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The immediate financial impact of the Great Recession is slowly becoming a thing of the past as investors get back on track with their long-term financial goals, according to the annual
Financial Review & Outlook Survey released by TD Ameritrade Holding Corporation (NYSE:AMTD). A majority (67%) of investors surveyed said that 2013 was a good or excellent year for them financially.
Back on TrackInvestors’ confidence in the markets has also improved. Consider the amount of money invested in the market since the recession. Nearly 80 percent of investors surveyed in 2013 said they are putting the same amount of or more new money into the markets, versus 67 percent of investors who said so in a 2010 survey
1. Additionally, the number of investors who reported investing less in the markets since the recession has dropped, from 32 percent to 21 percent, over the same period.
Investors also appear to be recouping losses realized in the recession. In 2013, more investors who are saving for retirement said they are ahead of schedule or on track with their retirement savings goals than those who said so in 2010 (67% vs. 53%, respectively).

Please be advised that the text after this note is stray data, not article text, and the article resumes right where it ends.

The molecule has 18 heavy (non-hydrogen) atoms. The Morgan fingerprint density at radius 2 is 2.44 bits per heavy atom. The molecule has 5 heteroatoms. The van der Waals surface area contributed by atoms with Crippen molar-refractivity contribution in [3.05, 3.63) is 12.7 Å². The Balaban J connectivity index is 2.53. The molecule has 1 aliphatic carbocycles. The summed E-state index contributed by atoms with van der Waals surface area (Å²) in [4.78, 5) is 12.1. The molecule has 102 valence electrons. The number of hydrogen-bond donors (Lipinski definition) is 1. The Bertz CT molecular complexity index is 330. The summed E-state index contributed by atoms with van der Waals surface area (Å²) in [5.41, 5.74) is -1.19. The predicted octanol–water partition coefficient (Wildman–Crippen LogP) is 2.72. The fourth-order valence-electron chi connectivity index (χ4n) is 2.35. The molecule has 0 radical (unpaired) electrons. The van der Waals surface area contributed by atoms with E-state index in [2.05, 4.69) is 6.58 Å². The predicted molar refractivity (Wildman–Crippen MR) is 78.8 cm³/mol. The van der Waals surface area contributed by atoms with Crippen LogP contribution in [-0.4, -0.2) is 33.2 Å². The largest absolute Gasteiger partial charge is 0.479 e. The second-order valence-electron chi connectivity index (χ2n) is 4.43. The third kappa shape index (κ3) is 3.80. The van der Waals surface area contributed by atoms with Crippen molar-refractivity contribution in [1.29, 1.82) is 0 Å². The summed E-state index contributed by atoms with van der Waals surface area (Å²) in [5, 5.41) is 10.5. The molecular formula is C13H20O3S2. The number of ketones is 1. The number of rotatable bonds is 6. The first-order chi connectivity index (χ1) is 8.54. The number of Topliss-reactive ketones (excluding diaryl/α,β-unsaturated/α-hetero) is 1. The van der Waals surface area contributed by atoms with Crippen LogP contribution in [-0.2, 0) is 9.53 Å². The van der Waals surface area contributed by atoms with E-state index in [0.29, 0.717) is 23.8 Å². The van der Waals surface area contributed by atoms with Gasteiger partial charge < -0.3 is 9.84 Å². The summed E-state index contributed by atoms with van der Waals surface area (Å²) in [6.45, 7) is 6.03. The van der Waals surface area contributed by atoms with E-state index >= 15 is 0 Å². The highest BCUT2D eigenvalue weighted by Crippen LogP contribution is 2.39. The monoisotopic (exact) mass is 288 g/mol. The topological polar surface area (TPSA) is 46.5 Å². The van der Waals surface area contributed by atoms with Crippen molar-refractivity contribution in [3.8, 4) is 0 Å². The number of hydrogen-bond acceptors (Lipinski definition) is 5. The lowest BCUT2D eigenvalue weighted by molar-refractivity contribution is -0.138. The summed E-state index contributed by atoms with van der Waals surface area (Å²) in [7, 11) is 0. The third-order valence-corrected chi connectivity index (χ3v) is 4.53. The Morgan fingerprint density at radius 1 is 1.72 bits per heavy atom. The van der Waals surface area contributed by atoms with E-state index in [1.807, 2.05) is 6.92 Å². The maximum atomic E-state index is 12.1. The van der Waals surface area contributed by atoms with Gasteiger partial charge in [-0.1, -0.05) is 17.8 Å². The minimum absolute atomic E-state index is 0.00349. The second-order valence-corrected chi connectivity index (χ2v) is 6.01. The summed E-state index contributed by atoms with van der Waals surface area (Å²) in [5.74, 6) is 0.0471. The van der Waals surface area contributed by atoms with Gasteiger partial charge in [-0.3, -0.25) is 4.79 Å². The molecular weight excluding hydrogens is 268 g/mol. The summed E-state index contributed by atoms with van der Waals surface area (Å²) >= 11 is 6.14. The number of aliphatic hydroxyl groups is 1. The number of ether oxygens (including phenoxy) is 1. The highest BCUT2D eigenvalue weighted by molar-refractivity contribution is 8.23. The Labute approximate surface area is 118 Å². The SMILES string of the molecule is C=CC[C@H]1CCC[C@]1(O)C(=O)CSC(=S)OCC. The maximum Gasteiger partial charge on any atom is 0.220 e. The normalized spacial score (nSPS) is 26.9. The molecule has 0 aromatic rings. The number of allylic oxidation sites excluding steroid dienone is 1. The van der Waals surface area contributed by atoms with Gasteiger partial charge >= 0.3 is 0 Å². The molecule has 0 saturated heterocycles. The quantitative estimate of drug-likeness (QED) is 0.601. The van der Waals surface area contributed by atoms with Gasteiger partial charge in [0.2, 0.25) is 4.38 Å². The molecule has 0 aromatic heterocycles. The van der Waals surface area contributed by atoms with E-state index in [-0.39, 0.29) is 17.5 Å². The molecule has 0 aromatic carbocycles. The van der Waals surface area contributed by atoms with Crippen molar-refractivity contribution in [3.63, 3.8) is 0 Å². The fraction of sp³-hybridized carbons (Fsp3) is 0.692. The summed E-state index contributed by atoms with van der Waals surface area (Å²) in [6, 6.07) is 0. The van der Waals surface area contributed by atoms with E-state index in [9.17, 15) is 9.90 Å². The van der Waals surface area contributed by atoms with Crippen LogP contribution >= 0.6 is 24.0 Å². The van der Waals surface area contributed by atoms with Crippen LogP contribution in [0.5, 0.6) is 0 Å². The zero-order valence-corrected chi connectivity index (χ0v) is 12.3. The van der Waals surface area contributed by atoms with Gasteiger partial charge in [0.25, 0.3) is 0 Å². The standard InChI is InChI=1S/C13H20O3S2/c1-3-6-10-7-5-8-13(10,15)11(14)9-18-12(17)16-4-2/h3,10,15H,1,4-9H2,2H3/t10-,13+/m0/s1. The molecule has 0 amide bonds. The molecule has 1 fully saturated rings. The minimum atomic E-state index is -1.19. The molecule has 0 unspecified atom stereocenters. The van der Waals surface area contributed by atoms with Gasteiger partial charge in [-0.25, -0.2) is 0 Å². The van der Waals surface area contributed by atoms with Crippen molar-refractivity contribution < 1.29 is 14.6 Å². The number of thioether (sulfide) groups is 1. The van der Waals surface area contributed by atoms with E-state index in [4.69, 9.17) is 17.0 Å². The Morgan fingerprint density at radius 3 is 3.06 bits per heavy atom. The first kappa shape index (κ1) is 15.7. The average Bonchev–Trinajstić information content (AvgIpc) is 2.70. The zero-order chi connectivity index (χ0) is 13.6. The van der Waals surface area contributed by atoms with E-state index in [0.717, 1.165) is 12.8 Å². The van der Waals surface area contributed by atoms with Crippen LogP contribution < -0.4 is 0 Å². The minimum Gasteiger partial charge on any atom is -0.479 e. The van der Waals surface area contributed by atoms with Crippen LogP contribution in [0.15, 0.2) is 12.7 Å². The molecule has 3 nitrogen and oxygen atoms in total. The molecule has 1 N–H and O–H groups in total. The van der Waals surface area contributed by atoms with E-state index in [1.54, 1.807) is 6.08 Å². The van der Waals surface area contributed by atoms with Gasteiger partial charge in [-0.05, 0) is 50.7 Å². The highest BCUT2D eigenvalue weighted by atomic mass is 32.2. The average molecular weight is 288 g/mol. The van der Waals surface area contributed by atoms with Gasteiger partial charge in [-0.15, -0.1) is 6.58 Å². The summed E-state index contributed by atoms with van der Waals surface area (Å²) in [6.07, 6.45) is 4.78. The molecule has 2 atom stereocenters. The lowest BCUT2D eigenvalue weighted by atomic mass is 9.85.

“While many Americans took a more cautious financial stance over the past few years, we continue to see signs that the recession’s scars are fading,” said J.J. Kinahan, chief strategist, TD Ameritrade, Inc. (“TD Ameritrade”), a broker dealer subsidiary of TD Ameritrade Holdings Corporation. “It appears investors are feeling the euphoria of a more positive year, and are beginning to engage in the market more. It’s encouraging to see the optimism both in the results of this survey and among our clients.”
This renewed sense of investor optimism extends beyond financial planning as well. Investors in 2013 were less likely to have put off making major financial or life decisions, with half saying they had done so, compared to 56 percent of investors surveyed in 2010. The top three items that investors put off as a result of the recession were: travel (26% in 2013 vs. 35% in 2010); purchasing a car (18% in 2013 vs. 25% in 2010); and purchasing a home (4% in 2013 vs. 13% in 2010).